Darrius Heyward-Bey's Hamstring Injury Is Not a Good Omen
I can’t help but wonder why the Oakland Raiders front office was so careless in pushing Darrius Heyward-Bey into action early in OTAs. This resulted in him suffering a hamstring injury that may affect him for some time, putting him at a disadvantage during training camp in a few weeks.
He could even be potential IR material. If you doubt that, do a little research on hamstring injuries and how long they take to heal.
Every NFL team has similar goals with rookies and veterans. You want all your players to perform at peak levels and play through pain—to give everything they have 100 percent of the time.
It is no secret that professional athletes, especially in the NFL, are compelled to earn their money by sacrificing their bodies.
However, in the case of the Raiders organization, what I see is irresponsible handling of their premium talent.
The same thing occurred last season when Darren McFadden was used as a battering ram, running between the tackles throughout preseason and getting his head knocked in, until finally he managed to get a significant (yet understated) shoulder injury, as well as turf toe on both feet, just a few games into the season.
The net result? A great game against the lowly Chiefs, but McFadden was never the same for the rest of the season.
An unsigned rookie should not be put under a microscope so early after the draft. The NFL is a big step up. There is a maturation process that needs to take place. You don’t just step onto the field and try to outdo everyone around you. No doubt, Heyward-Bey felt the pressure to show the Raiders staff what he could do from the minute he put on the uniform.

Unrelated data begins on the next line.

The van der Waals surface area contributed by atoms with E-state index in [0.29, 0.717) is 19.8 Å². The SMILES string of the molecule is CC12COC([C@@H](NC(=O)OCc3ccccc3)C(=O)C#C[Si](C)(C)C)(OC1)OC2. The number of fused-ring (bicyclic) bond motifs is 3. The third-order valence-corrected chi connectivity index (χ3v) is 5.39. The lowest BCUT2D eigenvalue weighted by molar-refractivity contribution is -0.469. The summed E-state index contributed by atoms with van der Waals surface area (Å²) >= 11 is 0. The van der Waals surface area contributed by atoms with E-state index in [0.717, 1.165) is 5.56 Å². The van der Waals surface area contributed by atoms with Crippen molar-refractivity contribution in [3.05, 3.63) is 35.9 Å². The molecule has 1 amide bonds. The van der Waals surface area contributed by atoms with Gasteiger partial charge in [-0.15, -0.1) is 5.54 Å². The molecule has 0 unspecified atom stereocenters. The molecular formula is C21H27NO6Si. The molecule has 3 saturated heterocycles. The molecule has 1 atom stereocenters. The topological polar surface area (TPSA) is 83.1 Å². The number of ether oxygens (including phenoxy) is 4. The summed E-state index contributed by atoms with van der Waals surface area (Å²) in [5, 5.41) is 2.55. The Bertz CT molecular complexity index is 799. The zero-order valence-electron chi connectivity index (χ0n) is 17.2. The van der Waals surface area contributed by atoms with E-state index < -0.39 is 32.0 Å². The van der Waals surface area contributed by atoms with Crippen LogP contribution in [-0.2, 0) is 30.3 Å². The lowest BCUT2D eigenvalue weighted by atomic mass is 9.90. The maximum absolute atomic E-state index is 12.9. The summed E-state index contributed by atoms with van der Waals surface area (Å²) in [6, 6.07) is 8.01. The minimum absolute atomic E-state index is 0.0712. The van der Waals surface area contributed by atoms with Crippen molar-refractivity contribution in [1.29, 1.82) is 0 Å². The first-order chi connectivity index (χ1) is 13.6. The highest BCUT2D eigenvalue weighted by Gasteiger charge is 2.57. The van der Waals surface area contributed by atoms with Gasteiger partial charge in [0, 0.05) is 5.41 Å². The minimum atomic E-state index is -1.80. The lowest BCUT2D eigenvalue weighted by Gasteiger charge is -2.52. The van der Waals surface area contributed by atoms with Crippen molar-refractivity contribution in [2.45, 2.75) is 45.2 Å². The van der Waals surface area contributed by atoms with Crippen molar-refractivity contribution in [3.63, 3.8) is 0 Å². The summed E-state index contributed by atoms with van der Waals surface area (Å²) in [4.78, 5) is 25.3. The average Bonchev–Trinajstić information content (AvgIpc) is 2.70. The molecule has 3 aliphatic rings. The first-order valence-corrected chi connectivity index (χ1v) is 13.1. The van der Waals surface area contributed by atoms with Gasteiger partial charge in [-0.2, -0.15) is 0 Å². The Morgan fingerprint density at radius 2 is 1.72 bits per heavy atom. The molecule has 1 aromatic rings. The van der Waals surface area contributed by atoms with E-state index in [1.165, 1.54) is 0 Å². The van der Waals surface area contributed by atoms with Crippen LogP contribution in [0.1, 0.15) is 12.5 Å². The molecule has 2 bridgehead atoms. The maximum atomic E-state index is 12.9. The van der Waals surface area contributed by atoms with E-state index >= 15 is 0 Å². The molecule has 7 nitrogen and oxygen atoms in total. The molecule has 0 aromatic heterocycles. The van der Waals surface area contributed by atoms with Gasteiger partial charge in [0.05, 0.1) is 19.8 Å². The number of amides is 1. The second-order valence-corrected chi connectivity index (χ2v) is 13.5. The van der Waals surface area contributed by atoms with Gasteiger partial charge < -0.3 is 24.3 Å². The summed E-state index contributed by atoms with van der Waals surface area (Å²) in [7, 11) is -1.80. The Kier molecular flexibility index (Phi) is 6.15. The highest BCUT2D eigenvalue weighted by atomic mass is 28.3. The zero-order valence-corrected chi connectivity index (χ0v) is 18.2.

The Raiders need their first round pick to learn and grow into the role as a big play receiver. No need to have the guy think he has to shine so early. Without a veteran mentor to show him the way, the Raiders organization has failed to provide their first round pick a model to follow.
You know who would be the perfect mentor for DHB? James Lofton. You have to wonder why he was replaced as receivers coach in favor of a much lesser coaching talent in Sanjay Lal.
At every turn, the Raiders fall on their own sword.
I don’t claim to be an expert in NFL contracts and insurance and all of that, but logic dictates that a cautious approach should be taken with unsigned rookies. He should not have his feet put to the fire immediately.
This whole scenario tells me the Raiders front office has done a face-plant and is relying on bad judgment or lack of any judgment, perhaps even incompetent training and coaching, to allow DHB’s injury to happen the way it did in the first place.
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